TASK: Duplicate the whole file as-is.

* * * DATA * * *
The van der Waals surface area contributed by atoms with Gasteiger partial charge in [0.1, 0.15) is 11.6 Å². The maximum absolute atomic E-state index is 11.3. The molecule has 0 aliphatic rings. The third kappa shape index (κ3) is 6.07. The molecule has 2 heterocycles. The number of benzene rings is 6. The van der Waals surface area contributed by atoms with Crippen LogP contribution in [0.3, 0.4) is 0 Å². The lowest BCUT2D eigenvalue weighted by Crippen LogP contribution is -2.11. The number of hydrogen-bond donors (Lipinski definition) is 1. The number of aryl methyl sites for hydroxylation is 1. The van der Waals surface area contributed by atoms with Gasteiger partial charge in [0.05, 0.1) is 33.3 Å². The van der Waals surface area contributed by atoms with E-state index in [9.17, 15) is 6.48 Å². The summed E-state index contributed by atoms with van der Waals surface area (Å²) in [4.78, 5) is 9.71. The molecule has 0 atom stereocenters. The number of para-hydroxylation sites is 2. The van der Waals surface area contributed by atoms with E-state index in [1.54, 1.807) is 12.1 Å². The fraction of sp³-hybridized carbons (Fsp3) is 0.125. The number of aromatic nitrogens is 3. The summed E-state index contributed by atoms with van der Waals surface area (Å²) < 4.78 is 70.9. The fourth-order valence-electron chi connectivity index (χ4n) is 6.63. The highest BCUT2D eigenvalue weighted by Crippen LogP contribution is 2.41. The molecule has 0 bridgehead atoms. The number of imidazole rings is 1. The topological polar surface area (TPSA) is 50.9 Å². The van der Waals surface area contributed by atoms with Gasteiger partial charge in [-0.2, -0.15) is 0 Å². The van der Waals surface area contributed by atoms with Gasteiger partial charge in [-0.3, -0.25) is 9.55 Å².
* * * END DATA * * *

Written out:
The van der Waals surface area contributed by atoms with Gasteiger partial charge in [0.1, 0.15) is 11.6 Å². The maximum absolute atomic E-state index is 11.3. The molecule has 0 aliphatic rings. The third kappa shape index (κ3) is 6.07. The molecule has 2 heterocycles. The number of benzene rings is 6. The van der Waals surface area contributed by atoms with Crippen LogP contribution in [0.3, 0.4) is 0 Å². The lowest BCUT2D eigenvalue weighted by Crippen LogP contribution is -2.11. The number of hydrogen-bond donors (Lipinski definition) is 1. The number of aryl methyl sites for hydroxylation is 1. The van der Waals surface area contributed by atoms with Gasteiger partial charge in [0.05, 0.1) is 33.3 Å². The van der Waals surface area contributed by atoms with E-state index in [9.17, 15) is 6.48 Å². The summed E-state index contributed by atoms with van der Waals surface area (Å²) in [4.78, 5) is 9.71. The molecule has 0 atom stereocenters. The number of para-hydroxylation sites is 2. The van der Waals surface area contributed by atoms with E-state index in [1.54, 1.807) is 12.1 Å². The fraction of sp³-hybridized carbons (Fsp3) is 0.125. The number of aromatic nitrogens is 3. The summed E-state index contributed by atoms with van der Waals surface area (Å²) < 4.78 is 70.9. The fourth-order valence-electron chi connectivity index (χ4n) is 6.63. The highest BCUT2D eigenvalue weighted by Crippen LogP contribution is 2.41. The molecule has 0 bridgehead atoms. The number of imidazole rings is 1. The topological polar surface area (TPSA) is 50.9 Å². The van der Waals surface area contributed by atoms with Gasteiger partial charge in [-0.2, -0.15) is 0 Å². The van der Waals surface area contributed by atoms with Gasteiger partial charge in [-0.3, -0.25) is 9.55 Å².